Home >> History, Ideology & Science
I Hate This Brave, New World
Sam Vaknin, Ph.D. - 10/1/2012
I hate this brave, new world where:
Illiteracy is 140 characters long and has a face-book;
Everyone has a thousand virtual "friends", but virtually no real friend;
Every child has a mother and multiple fathers, but no parents;
Knowledge is a matter of opinion and opinions a matter of fads;
Our idols sport muscles and vocal cords, but little else besides;
The right to vote is universal, but the will to vote is not;
Everyone has a right to free speech, but little of value to say;
Extramarital sex is considered recreation and monogamy a thro...
European Union, Eurasian Union
Lorna Thomas - 12/14/2011
1."FIVE DAYS TO SAVE THE EURO" AND AN EU TREATY CHANGE - GERMANY'S ROLE IN EUROPE GROWS INCREASINGLY DOMINANT
Agonies of a Global Villager
Prof. Dr Anthony A Kila - 3/21/2011
It is now virtually impossible for most people to finish a day without using or coming across the concept of global village. Some cite it directly whilst most refer to it. As one can imagine, these allusions come in different spices and each one of us will use it or come across it in our own way and in our own world. When faced with a situation, those with analytic minds and keen on comparison will point out that elsewhere or before now, things are done differently. Those that live by identification will camouflage and say “we” when referring to faraway football squads such as Manchester Unite...
Migration creates efficiency gains
Bhuwan Thapaliya - 3/18/2011
Throughout history migration has been an important social and economic safety valve for most nations especially the underdeveloped ones. Considering so, there has been a sharp increase in labor mobility allowing the laborers to relocate to foreign soils. Today remittances have become the biggest source of foreign earnings for innumerable developing countries.
The Great Recession: Plus ca change ...
Sam Vaknin, Ph.D. - 1/26/2010
Two years later, many of the problems and imbalances that gave rise to the Great Recession are still with us and, owing to the might of special interest groups and Wall Street, are unlikely to be effectively tackled. This - coupled with the rampant mismanagement of public finances - virtually guarantee a second leg of this financial crisis in 2010.
Here is a partial list:
Synthetic collateralized debt obligations (structures of credit default swaps that yield streams of income identical to payments from pools of profile-specific mortgages) have not been banned or limited to...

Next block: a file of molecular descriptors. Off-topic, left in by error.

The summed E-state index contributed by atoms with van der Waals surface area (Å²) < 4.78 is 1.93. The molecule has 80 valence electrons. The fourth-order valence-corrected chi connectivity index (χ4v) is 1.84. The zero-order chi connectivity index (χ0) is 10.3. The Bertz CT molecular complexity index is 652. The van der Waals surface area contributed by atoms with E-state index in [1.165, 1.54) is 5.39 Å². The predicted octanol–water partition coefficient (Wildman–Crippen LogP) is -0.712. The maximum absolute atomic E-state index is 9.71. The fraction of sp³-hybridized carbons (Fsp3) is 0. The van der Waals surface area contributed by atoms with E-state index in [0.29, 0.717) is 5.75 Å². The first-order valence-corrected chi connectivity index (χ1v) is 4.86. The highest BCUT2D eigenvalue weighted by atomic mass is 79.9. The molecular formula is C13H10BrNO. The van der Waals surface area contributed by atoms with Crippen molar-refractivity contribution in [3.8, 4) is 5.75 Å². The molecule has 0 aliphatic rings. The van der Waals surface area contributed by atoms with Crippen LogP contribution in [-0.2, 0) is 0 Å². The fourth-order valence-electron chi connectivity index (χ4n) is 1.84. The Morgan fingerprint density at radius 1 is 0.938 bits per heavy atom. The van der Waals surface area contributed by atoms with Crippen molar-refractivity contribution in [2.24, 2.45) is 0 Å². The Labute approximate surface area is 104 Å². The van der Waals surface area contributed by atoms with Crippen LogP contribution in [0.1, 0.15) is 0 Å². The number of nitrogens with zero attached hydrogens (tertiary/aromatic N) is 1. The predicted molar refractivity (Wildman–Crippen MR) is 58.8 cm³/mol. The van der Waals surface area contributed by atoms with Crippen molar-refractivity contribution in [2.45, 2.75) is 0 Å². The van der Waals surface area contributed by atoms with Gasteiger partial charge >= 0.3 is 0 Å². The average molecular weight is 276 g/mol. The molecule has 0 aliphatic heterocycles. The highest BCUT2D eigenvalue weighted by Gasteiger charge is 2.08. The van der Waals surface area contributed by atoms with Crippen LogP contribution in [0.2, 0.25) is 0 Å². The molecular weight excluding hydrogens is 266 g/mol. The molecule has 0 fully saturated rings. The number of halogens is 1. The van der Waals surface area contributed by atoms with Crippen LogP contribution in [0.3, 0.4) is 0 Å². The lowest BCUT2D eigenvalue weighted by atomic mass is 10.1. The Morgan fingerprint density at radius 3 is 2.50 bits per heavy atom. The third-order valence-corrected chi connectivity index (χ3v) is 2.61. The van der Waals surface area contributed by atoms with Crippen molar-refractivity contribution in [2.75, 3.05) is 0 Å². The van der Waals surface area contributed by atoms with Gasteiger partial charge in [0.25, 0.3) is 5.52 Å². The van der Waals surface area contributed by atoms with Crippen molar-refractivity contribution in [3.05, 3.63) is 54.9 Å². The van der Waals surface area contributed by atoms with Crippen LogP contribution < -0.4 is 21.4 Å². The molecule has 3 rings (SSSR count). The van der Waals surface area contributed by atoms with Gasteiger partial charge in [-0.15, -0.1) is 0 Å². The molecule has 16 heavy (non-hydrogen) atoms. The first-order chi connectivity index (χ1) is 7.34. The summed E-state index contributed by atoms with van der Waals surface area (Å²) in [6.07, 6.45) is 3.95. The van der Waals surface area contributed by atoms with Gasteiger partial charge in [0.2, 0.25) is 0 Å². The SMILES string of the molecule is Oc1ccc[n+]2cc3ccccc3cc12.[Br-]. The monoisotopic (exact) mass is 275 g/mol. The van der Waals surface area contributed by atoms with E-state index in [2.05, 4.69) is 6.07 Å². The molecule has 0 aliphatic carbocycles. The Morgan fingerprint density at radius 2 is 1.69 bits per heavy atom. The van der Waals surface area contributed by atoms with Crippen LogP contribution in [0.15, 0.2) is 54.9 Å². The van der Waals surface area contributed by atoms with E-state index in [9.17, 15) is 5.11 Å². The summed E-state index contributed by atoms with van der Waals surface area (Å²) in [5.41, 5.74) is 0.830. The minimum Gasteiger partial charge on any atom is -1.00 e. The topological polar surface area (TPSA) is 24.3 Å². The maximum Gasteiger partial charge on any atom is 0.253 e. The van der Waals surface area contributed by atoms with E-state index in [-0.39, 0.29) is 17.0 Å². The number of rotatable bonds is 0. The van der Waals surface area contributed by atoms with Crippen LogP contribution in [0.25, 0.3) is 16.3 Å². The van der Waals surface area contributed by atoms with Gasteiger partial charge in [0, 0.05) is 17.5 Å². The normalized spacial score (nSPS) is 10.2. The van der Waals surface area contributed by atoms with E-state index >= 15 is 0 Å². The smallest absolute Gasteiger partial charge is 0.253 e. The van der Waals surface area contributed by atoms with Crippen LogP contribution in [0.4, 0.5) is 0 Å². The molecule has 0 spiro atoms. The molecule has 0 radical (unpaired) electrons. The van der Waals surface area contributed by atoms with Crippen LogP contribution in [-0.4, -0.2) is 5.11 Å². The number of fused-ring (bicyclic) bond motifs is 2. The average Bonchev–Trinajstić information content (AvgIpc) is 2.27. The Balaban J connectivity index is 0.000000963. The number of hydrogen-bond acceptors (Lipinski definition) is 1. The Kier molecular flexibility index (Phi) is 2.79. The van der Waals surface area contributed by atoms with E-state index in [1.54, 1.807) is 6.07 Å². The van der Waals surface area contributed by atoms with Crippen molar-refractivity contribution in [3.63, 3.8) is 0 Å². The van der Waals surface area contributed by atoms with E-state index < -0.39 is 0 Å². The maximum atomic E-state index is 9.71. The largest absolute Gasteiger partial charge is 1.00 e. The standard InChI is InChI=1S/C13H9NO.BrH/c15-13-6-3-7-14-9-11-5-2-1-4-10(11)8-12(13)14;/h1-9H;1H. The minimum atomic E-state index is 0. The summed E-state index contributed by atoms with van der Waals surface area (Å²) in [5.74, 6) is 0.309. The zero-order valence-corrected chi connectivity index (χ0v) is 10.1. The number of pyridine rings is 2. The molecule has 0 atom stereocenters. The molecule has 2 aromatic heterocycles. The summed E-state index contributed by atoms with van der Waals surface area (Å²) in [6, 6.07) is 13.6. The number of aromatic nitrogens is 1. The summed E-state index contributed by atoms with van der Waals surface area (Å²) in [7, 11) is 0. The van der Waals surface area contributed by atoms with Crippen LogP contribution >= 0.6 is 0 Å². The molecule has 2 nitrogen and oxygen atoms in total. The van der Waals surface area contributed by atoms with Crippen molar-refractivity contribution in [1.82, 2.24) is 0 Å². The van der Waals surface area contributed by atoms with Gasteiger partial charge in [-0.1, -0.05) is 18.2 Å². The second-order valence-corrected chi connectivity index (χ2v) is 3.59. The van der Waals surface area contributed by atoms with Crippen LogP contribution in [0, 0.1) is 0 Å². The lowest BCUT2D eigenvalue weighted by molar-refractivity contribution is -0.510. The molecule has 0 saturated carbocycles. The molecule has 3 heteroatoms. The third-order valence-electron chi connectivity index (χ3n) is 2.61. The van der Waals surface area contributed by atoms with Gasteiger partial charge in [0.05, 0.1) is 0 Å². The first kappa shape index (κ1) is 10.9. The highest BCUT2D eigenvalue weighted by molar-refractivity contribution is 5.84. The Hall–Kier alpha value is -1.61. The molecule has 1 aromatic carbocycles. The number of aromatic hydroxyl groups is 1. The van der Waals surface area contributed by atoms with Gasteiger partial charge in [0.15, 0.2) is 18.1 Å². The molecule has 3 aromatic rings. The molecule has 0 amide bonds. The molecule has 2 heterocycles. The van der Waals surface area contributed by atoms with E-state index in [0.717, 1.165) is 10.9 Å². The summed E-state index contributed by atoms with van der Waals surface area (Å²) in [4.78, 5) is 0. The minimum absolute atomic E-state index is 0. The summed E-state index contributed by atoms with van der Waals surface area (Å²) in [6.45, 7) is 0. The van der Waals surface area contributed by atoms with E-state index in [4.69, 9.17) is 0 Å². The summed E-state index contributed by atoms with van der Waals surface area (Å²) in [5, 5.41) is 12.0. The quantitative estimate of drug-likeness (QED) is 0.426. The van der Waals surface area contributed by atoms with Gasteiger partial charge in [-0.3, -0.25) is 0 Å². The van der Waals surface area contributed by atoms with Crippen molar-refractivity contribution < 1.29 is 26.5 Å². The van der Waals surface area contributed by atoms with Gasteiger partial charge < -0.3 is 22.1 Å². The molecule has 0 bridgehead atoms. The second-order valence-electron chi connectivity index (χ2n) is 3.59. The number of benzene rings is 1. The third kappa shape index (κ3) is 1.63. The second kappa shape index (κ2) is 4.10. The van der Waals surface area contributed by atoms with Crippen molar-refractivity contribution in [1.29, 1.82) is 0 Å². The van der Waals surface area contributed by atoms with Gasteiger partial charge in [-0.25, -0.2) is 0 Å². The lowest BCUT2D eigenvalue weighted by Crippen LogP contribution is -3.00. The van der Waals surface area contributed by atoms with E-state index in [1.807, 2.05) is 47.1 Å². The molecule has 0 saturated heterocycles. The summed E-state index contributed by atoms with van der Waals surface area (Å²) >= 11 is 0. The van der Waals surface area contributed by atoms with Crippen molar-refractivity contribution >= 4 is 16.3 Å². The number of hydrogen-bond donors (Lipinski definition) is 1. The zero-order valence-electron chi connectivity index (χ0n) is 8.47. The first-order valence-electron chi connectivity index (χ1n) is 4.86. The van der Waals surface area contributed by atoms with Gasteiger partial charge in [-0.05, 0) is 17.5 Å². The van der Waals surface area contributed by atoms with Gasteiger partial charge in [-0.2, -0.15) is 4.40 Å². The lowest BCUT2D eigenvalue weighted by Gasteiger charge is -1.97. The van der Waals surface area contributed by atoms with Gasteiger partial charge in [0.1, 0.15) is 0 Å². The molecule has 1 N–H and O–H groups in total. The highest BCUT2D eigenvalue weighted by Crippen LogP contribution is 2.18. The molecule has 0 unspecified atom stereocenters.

Ensuring a Sustainable Future for Generations to Come
Sam Vaknin, Ph.D. - 6/19/2009
What can we do to ensure that generations to come have a sustainable future?
Is Energy Security Desirable?
Sam Vaknin, Ph.D. - 4/11/2009
The pursuit of "energy security" has brought us to the brink. It is directly responsible for numerous wars, big and small; for unprecedented environmental degradation; for global financial imbalances and meltdowns; for growing income disparities; and for ubiquitous unsustainable development.
Awaken The Sleeping Giants & Slay The Dragons
Naseem Javed - 6/27/2008
Behind every effort and every move of any company of any size lies a very simple and a powerful fact. That is, the outside world responds to the Name identity of a company before they part money. Customers are influenced by the personality of the Name identity, what it says, connotes, projects and what kind of secret or hidden messages it has embedded in its alpha-structure.
The Right Road Lost: A Contemporary Inferno
Jennifer L. Jackson - 6/5/2008
While the rise of globalization has led to the merging of markets and cultures, it has also magnified the issues that threaten the sustainability of the globe's inhabitants. 21st Century problems cannot be contained within political boundaries or geographic regions, and cannot be solved without the will of humanity overcoming the flaws of human beings. The seven deadly sins, as identified by the Christians and immortalized by Dante, suggest an unfortunate demise for the international community.
The Inversion of Colonial Roles
Sam Vaknin, Ph.D. - 5/15/2008
The traditional mercantilist roles of colonizer and colonies were inverted over the last few decades. For millennia, colonial
Superclass and the Inequity of Globalization
David J. Rothkopf - 5/14/2008
Like nature, power also abhors a vacuum. On the global stage this has meant that thanks to weak or underdeveloped international institutions and a general lack of consensus as to how to manage this integrated and interdependent world, a superclass of elites is stepping in to fill the void. They pursue their agendas often unchecked by institutions representing the will of the people at large, operating with a freedom typically impossible in nation-states where the checks and balances of governance have evolved to help counteract the over-concentration of power in the hands of the few. What is m...
IT Workers on the Move With Globalization
Prof. Anthony P. D’Costa - 4/11/2008
With economic globalization, talented professionals are on the move. One visible group is the information technology (IT) workers. They hail from select developing countries such as India, China, the Philippines and Eastern Europe who move to the OECD economies. The motivations for moving are mainly economic, seeking better jobs and higher income, although interlocking social factors such as family unions also influence the pattern of mobility.
Globalization of Soccer Kicks Local Fans
Kanishk Tharoor - 2/26/2008